I Make $150,000 In Healthcare — But My Male Colleagues Are Paid More

illustrated by Vero Romero.
In our series My 6-Figure Paycheck, women making more than $100,000 open up about how they got there and what exactly they do. We take a closer look at what it feels like to be a woman making six-figures — when only 5% of American women make that much, according to the U.S. Census with the hope it will give women insight into how to better navigate their own career and salary trajectories.
Today, we chat with a 34-year-old behavioral psychologist from Indianapolis, IN. Previously, we spoke to a 28-year-old school psychologist from San Francisco, CA, a 28-year old sales director in the medical device industry from Austin, TX, and a 28-year old senior social media associate in the aviation industry in Washington D.C.
Job: Behavioral psychologist
Age: 34
Location: Indianapolis, IN
Degree: BA, MS, PsyD
First Salary: $60,000
Current Salary: $150,000
As a kid, what did you want to be when you grew up?
"I wanted to be a cardiologist. My father put it in my head that I should be a doctor or a lawyer. In 5th grade, we had a field trip to the Franklin Institute in Philadelphia where you can walk through a giant model of the human heart so, naturally, I thought that was cool. My job now is healthcare-adjacent and I have my doctorate, so I guess that's close enough!"
What did you study in college?
"I got my BA in Psychology and Sociology from Rosemont College, then my MS in Psychology from Saint Joseph's University, and my PsyD from Philadelphia College of Osteopathic Medicine."
Did you have to take out student loans?
"None from undergrad, I had a full academic scholarship. But for my Masters I took out $36,000 for tuition. My 5-year doctorate program was $25,000 a year. Even though I tried to work as much as I could through school, eventually I was working less than 10 hours a week so I had to take out some Grad Plus loans to help cover my bills.
"I ended up with a total of $275,000 in debt. I got on an income-based repayment plan as my loans were all Stafford loans (thank goodness). After deferring a year, I have been repaying for four years and I am not even touching the principal yet. Now that I am making six figures, my plan is to be really strict and pay them off within five years."
Have you been working at this job since you graduated college?
"I worked at two different placements to get the required supervision for licensure, which took about a year and a half. I then had a brief stint at a company that went under. My last position I was at for two years but then I moved to another state.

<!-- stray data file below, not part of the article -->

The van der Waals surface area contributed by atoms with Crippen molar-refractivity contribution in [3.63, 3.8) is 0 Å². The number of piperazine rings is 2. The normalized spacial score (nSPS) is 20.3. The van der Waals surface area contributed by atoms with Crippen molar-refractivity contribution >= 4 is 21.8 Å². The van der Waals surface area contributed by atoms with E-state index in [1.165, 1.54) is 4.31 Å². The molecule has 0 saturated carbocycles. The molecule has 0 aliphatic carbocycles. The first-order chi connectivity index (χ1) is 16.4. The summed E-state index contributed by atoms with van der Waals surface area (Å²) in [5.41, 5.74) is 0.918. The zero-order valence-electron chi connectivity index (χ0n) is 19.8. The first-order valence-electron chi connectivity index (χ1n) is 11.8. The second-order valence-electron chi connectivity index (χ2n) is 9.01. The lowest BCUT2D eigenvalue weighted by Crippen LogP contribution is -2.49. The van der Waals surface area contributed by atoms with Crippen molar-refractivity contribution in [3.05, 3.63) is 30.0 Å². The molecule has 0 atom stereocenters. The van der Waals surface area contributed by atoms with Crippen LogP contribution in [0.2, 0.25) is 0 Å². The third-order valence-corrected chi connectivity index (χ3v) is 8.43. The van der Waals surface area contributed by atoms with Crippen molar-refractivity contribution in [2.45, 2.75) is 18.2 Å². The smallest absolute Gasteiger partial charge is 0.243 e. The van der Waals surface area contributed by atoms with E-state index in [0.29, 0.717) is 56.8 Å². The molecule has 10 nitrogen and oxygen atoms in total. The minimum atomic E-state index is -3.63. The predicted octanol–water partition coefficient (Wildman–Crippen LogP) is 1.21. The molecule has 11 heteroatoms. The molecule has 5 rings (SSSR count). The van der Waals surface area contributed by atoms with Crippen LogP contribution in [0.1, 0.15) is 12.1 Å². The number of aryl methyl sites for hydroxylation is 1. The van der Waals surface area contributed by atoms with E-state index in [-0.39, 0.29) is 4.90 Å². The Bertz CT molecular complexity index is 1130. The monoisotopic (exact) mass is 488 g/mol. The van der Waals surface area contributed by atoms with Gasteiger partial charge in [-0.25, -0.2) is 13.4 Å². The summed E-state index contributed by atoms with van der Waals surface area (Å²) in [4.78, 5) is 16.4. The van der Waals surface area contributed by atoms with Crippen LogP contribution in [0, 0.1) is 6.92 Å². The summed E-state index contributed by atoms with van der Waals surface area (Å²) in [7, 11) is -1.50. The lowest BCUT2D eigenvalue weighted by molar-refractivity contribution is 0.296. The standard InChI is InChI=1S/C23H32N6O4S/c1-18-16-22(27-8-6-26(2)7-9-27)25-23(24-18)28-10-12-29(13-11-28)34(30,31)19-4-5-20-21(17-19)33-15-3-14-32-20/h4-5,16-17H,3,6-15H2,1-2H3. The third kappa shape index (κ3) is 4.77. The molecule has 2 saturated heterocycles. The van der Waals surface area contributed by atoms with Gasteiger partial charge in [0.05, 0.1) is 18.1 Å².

"My husband is in the military so we move often, which makes job stability hard. I always have part time contract work on the side to help with that. But my current position is remote so I'm really excited I'll be able to keep it no matter where we go!"
How would you explain your day-to-day role at your job?
"I work for a major health insurance company making clinical decisions about coverage of services for people with Autism. We do a lot of provider education to get people greater access to quality care."
Did you negotiate your salary?
"Yes. Previously I had been making $90,000 in a different type of position doing direct clinical work, and I knew this position paid more because it was more administrative. I also had very unique qualifications that were in high demand, plus the company scouted me so I felt I had more leverage.
"I asked what the salary range was for the position and the recruiter said it was $140-160,000 so I asked for the midpoint of that range. After I started, I found out my male counterpart makes $20,000 more than me so, yeah ... gender wage gap! Still, it would have been more like a $30,000 difference if I hadn't negotiated."
Is your current job your “passion”? If not, what is?
"Yes! If I could have created my dream job, this would be it! I feel so lucky that the company sought me out (on LinkedIn, keep your profile current!) and I really love the balance of clinical work, research, and assessment skills I am able to use in my particular area of specialty."
If you could, would you change anything in your career trajectory?
"I would have left the company that went under. I stuck it out for way too long hoping things would get better, and I could have put more effort into my contract work instead of losing half a year of stress and very little pay plus the worry about damage to my reputation when people see that place on my resume. It went down in flames and I would prefer not to be associated with them — there's always awkward questions about what happened."
What professional advice would you give your younger self?
"To try to attend more networking events, conferences, and other extracurriculars as much as possible in grad school. I was working a lot trying to make ends meet, so I didn't prioritize those types of things. In hindsight, a lot of the required training placements during school and right after would have been easier to get if I had developed more professional connections."
Are you a woman under 35 with a six-figure salary ($100,000+) and want to tell your story? Submit it here.

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